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Case Basics
Docket No. 
Ellen Gelboim
Bank of America Corp.
(for the petitioner)
(for the respondent)
Facts of the Case 

The London Interbank Offer Rate (LIBOR) is a daily interest rate benchmark that is used to help set the interest rate of financial transactions across the globe. Between August 2007 and May 2010, it has been alleged that the LIBOR rate was artificially manipulated downward by a number of colluding financial institutions. Ellen Gelboim was one of many parties to file individual suits against these financial institutions. Given the large number of cases, Gelboim’s case was consolidated with a number of other similar cases for pre-trial purposes. During this pre-trail phase, the district court dismissed a number of the cases, including Gelboim’s, for failure to state a claim. Gelboim sought to appeal the dismissal, however the U.S. Court of Appeals for the Second Circuit dismissed Gelboim’s appeal and held that it lacked jurisdiction over the appeal because the district court had not entered a final order concerning all the claims in the consolidated action.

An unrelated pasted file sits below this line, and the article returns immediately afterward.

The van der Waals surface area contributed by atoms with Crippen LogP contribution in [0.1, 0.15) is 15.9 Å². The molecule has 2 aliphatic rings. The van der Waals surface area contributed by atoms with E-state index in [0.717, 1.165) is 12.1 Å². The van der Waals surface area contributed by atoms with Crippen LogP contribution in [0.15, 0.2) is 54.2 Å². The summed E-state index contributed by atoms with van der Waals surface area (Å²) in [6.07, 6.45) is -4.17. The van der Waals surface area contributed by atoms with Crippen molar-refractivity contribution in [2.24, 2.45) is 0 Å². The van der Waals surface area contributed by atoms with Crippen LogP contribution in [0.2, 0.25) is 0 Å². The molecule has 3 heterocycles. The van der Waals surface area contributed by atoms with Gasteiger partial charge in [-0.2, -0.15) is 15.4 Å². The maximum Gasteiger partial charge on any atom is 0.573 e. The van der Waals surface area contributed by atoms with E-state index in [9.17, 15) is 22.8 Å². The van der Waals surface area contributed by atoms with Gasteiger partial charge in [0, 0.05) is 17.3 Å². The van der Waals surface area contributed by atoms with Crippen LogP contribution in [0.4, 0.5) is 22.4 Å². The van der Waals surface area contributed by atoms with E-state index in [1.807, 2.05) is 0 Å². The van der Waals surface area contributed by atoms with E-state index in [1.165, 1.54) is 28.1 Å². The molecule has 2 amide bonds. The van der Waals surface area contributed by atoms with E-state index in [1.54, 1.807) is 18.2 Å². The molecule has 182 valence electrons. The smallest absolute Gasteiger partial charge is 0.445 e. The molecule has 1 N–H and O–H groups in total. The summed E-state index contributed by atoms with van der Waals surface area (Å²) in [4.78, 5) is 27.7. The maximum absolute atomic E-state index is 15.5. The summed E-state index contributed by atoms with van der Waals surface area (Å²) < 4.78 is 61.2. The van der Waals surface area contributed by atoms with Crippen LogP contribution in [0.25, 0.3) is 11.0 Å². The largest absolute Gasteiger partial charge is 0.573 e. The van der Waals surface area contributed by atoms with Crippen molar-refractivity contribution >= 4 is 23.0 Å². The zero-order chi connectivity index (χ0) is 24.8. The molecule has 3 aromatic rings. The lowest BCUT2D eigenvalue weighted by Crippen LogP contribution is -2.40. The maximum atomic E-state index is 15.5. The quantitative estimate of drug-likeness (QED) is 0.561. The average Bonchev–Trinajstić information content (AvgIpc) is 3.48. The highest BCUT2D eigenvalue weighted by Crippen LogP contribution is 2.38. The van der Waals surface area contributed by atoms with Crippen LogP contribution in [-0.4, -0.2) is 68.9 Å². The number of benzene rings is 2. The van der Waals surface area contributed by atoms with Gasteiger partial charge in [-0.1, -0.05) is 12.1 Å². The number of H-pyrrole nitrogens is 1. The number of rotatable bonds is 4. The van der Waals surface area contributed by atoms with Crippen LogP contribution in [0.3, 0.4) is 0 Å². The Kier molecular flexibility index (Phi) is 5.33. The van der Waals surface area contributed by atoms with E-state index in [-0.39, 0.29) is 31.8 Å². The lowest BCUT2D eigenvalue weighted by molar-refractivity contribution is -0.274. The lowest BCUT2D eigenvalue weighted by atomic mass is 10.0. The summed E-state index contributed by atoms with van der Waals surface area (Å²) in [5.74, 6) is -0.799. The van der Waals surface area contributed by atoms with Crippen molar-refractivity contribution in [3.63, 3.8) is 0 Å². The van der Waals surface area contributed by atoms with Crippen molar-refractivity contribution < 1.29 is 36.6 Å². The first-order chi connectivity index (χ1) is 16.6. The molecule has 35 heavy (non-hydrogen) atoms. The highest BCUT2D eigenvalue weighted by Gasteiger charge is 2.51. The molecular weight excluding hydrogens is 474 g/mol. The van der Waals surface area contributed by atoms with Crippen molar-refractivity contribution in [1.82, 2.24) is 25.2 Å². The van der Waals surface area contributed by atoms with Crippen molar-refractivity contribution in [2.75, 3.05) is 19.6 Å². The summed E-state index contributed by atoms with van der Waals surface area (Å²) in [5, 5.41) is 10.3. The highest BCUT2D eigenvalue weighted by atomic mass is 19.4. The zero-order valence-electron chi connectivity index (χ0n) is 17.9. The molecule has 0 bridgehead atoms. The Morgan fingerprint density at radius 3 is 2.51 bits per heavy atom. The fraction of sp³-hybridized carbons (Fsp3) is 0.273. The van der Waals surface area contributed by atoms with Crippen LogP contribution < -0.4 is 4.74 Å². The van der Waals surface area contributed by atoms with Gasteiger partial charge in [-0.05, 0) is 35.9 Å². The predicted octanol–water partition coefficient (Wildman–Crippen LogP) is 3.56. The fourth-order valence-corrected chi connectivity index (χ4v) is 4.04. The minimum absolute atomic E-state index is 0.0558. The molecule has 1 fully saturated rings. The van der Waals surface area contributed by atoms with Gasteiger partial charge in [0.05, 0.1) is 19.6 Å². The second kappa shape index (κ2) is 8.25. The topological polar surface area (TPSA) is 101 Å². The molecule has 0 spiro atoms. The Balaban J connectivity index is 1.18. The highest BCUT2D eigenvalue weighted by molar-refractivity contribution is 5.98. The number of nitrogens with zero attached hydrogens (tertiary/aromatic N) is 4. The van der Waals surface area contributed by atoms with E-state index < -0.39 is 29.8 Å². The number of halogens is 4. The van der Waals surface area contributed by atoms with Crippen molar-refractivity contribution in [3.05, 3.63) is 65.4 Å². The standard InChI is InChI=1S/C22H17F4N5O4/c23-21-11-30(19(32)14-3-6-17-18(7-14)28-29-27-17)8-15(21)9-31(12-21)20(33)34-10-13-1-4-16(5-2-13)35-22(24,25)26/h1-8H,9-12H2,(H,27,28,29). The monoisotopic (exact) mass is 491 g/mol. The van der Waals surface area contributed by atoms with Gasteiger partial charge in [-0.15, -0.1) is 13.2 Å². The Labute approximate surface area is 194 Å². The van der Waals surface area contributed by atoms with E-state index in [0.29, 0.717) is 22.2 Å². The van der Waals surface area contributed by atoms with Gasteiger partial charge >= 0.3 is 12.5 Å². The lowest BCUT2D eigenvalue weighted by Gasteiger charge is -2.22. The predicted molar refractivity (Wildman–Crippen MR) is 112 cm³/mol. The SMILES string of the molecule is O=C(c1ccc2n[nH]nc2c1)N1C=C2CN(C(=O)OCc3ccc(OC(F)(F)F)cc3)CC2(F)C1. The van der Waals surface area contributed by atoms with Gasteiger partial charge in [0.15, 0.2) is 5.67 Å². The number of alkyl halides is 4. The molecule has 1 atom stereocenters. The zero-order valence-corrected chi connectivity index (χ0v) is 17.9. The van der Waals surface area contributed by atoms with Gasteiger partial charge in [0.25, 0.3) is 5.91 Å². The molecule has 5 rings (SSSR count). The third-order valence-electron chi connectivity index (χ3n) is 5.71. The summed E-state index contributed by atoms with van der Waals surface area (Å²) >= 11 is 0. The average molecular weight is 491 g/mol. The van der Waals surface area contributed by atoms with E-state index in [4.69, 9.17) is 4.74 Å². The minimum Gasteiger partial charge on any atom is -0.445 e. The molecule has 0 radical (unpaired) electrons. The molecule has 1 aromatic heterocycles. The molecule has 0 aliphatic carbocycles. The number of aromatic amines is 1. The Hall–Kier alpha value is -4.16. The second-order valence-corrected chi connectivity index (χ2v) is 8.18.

Is a dismissed claim immediately appealable if the claim is part of a consolidated action and no final order has been issued concerning all claims in the action?

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GELBOIM v. BANK OF AMERICA. The Oyez Project at IIT Chicago-Kent College of Law. 20 December 2014. <>.
GELBOIM v. BANK OF AMERICA, The Oyez Project at IIT Chicago-Kent College of Law, (last visited December 20, 2014).
"GELBOIM v. BANK OF AMERICA," The Oyez Project at IIT Chicago-Kent College of Law, accessed December 20, 2014,